Temporomandibular joint disorder: Wikis


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Temporomandibular joint disorder
Classification and external resources

Temporomandibular joint
ICD-9 524.60
DiseasesDB 12934
MedlinePlus 001227
eMedicine neuro/366 radio/679 emerg/569
MeSH C05.500.607.221.897.897

Temporomandibular joint disorder (TMJD or TMD), or TMJ syndrome, is an umbrella term covering acute or chronic inflammation of the temporomandibular joint, which connects the mandible to the skull. The disorder and resultant dysfunction can result in significant pain and impairment. Because the disorder transcends the boundaries between several health-care disciplines — in particular, dentistry and neurology — there are a variety of treatment approaches.

The temporomandibular joint is susceptible to many of the conditions that affect other joints in the body, including ankylosis, arthritis, trauma, dislocations, developmental anomalies, and neoplasia.


Signs and symptoms

Signs and symptoms of temporomandibular joint disorder vary in their presentation and can be very complex-but are often simple. On average the symptoms will involve more than one of the numerous TMJ components: muscles, nerves, tendons, ligaments, bones, connective tissue, and the teeth.[1] Ear pain associated with the swelling of proximal tissue is a symptom of temporomandibular joint disorder.

Symptoms associated with TMJ disorders may be:

  • Biting or chewing difficulty or discomfort
  • Clicking, popping, or grating sound when opening or closing the mouth
  • Dull, aching pain in the face
  • Earache
  • Headache
  • Jaw pain or tenderness of the jaw
  • Reduced ability to open or close the mouth

Temporomandibular joints

Unlike typical finger or vertebral junctions, each TMJ actually has two joints, which allow it to both rotate and to translate (slide). With use, it is common to see wear of both the bone and cartilage components of it. Clicking is common, as are popping motions and deviations in the movements of the joint. It is considered a TMJ disorder when pain is involved.

In a healthy joint, the surfaces in contact with one another (bone and cartilage) do not have any receptors to transmit the feeling of pain. The pain therefore originates from one of the surrounding soft tissues. When receptors from one of these areas are triggered, the pain causes a reflex to limit the mandible's movement. Furthermore, inflammation of the joints can cause constant pain, even without movement of the jaw.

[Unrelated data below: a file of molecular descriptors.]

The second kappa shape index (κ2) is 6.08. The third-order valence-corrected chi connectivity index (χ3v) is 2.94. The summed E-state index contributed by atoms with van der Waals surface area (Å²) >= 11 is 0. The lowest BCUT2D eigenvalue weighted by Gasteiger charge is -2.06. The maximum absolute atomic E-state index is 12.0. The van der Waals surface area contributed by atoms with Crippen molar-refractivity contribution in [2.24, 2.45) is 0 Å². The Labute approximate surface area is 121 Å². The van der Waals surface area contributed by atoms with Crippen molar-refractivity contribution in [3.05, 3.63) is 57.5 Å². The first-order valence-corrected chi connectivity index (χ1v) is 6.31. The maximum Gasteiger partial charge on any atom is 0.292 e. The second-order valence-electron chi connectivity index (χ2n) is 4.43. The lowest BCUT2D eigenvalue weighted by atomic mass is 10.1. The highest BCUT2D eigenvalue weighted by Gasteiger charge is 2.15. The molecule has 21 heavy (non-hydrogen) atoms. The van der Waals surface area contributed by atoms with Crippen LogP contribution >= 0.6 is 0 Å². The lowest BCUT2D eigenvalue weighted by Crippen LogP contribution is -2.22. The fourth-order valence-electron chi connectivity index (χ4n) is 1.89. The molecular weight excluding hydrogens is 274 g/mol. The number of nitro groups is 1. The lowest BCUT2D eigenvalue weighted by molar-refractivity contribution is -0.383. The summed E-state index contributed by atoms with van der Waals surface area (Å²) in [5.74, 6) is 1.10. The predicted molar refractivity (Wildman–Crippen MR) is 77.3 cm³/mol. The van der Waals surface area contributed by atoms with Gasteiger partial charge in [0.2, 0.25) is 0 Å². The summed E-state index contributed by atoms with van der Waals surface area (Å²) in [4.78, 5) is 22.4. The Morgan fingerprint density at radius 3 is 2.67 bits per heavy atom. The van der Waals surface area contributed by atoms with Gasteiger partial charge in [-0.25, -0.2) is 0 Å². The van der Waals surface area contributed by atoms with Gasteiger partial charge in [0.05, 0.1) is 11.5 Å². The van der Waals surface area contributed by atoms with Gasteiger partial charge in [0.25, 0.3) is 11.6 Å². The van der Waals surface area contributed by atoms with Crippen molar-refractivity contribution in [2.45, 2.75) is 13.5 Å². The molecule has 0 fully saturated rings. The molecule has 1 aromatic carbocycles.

Due to the proximity of the ear to the temporomandibular joint, TMJ pain can often be confused with ear pain.[2] The pain may be referred in around half of all patients and experienced as otalgia (earache).[3][4] Conversely, TMD is an important possible cause of secondary otalgia.[5] Treatment of TMD may then significantly reduce symptoms of otalgia and tinnitus,[6] as well as atypical facial pain.[7] Despite some of these findings, some researchers question whether TMD therapy can reduce symptoms in the ear, and there is currently an ongoing debate to settle the controversy.[8]

The dysfunction involved is most often in regards to the relationship between the condyle of the mandible and the disc.[9] The sounds produced by this dysfunction are usually described as a "click" or a "pop" when a single sound is heard and as "crepitation" or "crepitus" when there are multiple, rough sounds.[citation needed]


Disorders of the teeth can contribute to TMJ dysfunction.[10] Impaired tooth mobility and tooth loss can be caused by destruction of the supporting bone and by heavy forces being placed on teeth. The movement of the teeth affects how they contact one another when the mouth closes, and the overall relationship between the teeth, muscles, and joints can be altered. Pulpitis, inflammation of the dental pulp, is another symptom that may result from excessive surface erosion. Maybe the most important factor is the way the teeth meet together: the equilibration of forces of mastication and therefore the displacements of the condyle. Many report TMJ dysfunction after having their wisdom teeth extracted.

Precipitating factors

There are many external factors that place undue strain on the TMJ. These include but are not limited to the following:

Over-opening the jaw beyond its range for the individual or unusually aggressive or repetitive sliding of the jaw sideways (laterally) or forward (protrusive). These movements may also be due to parafunctional habits or a malalignment of the jaw or dentition. This may be due to:

  1. Trauma
  2. Repetitive unconscious jaw movements called bruxing.
  3. Malalignment of the occlusal surfaces of the teeth due to dental defect or neglect.
  4. Jaw thrusting (causing unusual speech and chewing habits).
  5. Excessive gum chewing or nail biting.
  6. Size of foods eaten.
  7. Degenerative joint disease, such as osteoarthritis or organic degeneration of the articular surfaces, recurrent fibrous and/or bony ankylosis, developmental abnormality, or pathologic lesions within the TMJ
  8. Myofascial pain dysfunction syndrome
  9. Lack of overbite


Restoration of the occlusal surfaces of the teeth

If the occlusal surfaces of the teeth or the supporting structures have been damaged due to dental neglect, periodontal diseases or trauma, the proper occlusion should be restored.[citation needed]

Pain relief

While conventional analgesic pain killers such as paracetamol (acetaminophen) or NSAIDs provide initial relief for some sufferers, the pain is often more neuralgic in nature, which often does not respond well to these drugs.[11]